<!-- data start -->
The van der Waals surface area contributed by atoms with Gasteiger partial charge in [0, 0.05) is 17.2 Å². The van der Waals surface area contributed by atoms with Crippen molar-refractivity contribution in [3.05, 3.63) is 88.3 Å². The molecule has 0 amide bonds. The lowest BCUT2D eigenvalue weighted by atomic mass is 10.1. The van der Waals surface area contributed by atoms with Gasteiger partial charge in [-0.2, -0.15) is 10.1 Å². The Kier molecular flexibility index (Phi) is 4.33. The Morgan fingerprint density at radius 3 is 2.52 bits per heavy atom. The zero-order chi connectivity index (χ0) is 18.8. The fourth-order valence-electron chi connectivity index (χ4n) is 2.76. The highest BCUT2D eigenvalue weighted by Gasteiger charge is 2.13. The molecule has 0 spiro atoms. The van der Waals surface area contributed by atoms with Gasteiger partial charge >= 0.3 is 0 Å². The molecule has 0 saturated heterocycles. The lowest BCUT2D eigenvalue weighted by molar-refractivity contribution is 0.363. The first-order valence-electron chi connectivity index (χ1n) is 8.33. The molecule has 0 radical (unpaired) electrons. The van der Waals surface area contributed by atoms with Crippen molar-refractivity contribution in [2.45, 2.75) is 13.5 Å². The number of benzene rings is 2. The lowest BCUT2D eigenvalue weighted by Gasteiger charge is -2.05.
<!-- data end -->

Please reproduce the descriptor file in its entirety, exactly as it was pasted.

The van der Waals surface area contributed by atoms with Gasteiger partial charge in [0, 0.05) is 17.2 Å². The van der Waals surface area contributed by atoms with Crippen molar-refractivity contribution in [3.05, 3.63) is 88.3 Å². The molecule has 0 amide bonds. The lowest BCUT2D eigenvalue weighted by atomic mass is 10.1. The van der Waals surface area contributed by atoms with Gasteiger partial charge in [-0.2, -0.15) is 10.1 Å². The Kier molecular flexibility index (Phi) is 4.33. The Morgan fingerprint density at radius 3 is 2.52 bits per heavy atom. The zero-order chi connectivity index (χ0) is 18.8. The fourth-order valence-electron chi connectivity index (χ4n) is 2.76. The highest BCUT2D eigenvalue weighted by Gasteiger charge is 2.13. The molecule has 0 spiro atoms. The van der Waals surface area contributed by atoms with Gasteiger partial charge >= 0.3 is 0 Å². The molecule has 0 saturated heterocycles. The lowest BCUT2D eigenvalue weighted by molar-refractivity contribution is 0.363. The first-order valence-electron chi connectivity index (χ1n) is 8.33. The molecule has 0 radical (unpaired) electrons. The van der Waals surface area contributed by atoms with Crippen molar-refractivity contribution in [2.45, 2.75) is 13.5 Å². The number of benzene rings is 2. The lowest BCUT2D eigenvalue weighted by Gasteiger charge is -2.05.